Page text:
Most stormwater is channeled directly into the marine environment in an untreated form so there is no opportunity for these contaminants to be removed.
From time to time, raw sewage is also discharged into the marine environment from overflow of a combined wastewater-stormwater system which exists in the older parts of central Auckland.
While these overflows probably aren't having a significant impact on ecosystems or species, excess nutrients marine systems can lead to increased plankton growth and decay, resulting in oxygen depletion and acidification of seawater.
As the city grows, bringing more vehicles to our roads, pressure on the surrounding marine environment will grow.
If they aren't well managed, Aucklanders could expect to see muddier seawater and beaches, shallower tidal rivers and estuaries, more mangroves and less shellfish, finfish and other forms of marine life.
So what can be done?
Environmental Defence Society policy director Raewyn Peart said the problem could be eased by removing contaminants at source, good management practice and innovative use of infrastructure.
"Overall, the development of a compact city as Auckland grows, would help to reduce the impacts of the urban footprint on the marine environment."
Sediment production could be slashed through the application of careful practice during vegetation removal and earthworks and use of green infrastructure such as planted riparian areas and berms, constructed wetlands, and rehabilitated floodplains to enable the sediment to settle out of the water before it reaches the sea.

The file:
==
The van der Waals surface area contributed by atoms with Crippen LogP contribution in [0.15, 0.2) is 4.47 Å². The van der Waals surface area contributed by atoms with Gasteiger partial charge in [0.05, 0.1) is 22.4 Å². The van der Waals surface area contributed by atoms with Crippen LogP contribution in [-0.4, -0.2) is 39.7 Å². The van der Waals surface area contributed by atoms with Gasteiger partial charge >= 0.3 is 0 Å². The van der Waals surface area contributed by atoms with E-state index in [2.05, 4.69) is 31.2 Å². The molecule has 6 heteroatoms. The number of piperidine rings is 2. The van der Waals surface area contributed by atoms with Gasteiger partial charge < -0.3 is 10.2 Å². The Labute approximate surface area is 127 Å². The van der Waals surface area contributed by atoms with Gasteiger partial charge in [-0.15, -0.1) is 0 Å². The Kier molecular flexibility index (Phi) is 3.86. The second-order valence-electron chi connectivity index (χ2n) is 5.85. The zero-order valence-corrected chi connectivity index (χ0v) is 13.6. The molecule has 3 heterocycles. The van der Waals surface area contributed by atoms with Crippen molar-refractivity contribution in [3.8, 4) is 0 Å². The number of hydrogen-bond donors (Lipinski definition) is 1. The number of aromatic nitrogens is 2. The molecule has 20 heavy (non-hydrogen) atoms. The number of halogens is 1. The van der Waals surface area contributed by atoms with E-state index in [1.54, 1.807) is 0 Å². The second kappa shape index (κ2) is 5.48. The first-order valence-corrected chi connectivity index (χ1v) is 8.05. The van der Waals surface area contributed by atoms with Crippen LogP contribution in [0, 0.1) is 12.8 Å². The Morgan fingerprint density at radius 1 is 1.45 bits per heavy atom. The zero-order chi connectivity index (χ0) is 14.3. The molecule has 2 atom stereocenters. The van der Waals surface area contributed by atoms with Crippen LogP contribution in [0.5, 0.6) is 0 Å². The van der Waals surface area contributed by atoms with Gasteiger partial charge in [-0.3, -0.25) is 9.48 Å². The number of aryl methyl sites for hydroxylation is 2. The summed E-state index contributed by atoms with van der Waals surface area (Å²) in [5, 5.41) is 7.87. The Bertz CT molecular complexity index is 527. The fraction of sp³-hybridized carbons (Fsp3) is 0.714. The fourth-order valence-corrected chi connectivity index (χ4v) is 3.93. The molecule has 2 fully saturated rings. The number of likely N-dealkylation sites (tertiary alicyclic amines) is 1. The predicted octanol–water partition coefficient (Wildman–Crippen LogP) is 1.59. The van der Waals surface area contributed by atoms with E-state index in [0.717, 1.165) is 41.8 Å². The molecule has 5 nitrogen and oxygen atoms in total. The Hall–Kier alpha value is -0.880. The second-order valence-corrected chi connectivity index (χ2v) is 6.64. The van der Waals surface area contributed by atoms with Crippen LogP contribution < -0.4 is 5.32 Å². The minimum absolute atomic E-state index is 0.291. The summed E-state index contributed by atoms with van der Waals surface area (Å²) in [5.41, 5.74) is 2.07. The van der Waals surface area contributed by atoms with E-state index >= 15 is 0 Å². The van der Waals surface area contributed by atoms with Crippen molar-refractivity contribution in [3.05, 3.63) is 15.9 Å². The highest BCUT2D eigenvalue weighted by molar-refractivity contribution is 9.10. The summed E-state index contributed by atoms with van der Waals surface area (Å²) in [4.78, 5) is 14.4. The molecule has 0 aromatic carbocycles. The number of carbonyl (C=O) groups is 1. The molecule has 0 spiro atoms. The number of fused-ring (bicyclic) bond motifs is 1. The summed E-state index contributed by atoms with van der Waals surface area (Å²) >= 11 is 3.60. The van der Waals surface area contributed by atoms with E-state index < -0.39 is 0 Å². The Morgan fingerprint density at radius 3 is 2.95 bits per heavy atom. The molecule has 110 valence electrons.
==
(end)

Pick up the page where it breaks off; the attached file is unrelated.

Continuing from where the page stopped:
Where there wasn't enough room for green options within established urban areas, infrastructure such as sediment traps and stormwater diversion and treatment could be used.
Other simple measures included permeable surfaces, which helped to reduce the flow of stormwater and keeping galvanised roofs painted.
The joint Seachange - Tai Timu Tai Pari project was looking at these issues from a gulf-wide perspective and was expected to pin-point a series of actions, Ms Peart said.
"Ultimately, progress will require strong provisions in the Auckland Unitary plan, significant council investment in infrastructure and enforcement, and well-educated development and rural business sectors."
Five years ago, a major report threw up some tall hurdles for Auckland to jump when it came to being more sustainable.
Auckland didn't have a public transport system suited to a low-density city suffering from nasty traffic jams and it wasn't doing enough to adapt to a world where we pay more for energy, waste, water and greenhouse gas emissions.
It also wasn't encouraging businesses to think how their consumers value sustainability.
But today, the city is making some meaningful gains toward being cleaner and greener.
The low-cost, low-energy business case for green buildings has become increasingly clear, with a dramatic increase in demand - and a corresponding rise - in Greenstar certified and registered office buildings over the past couple of years.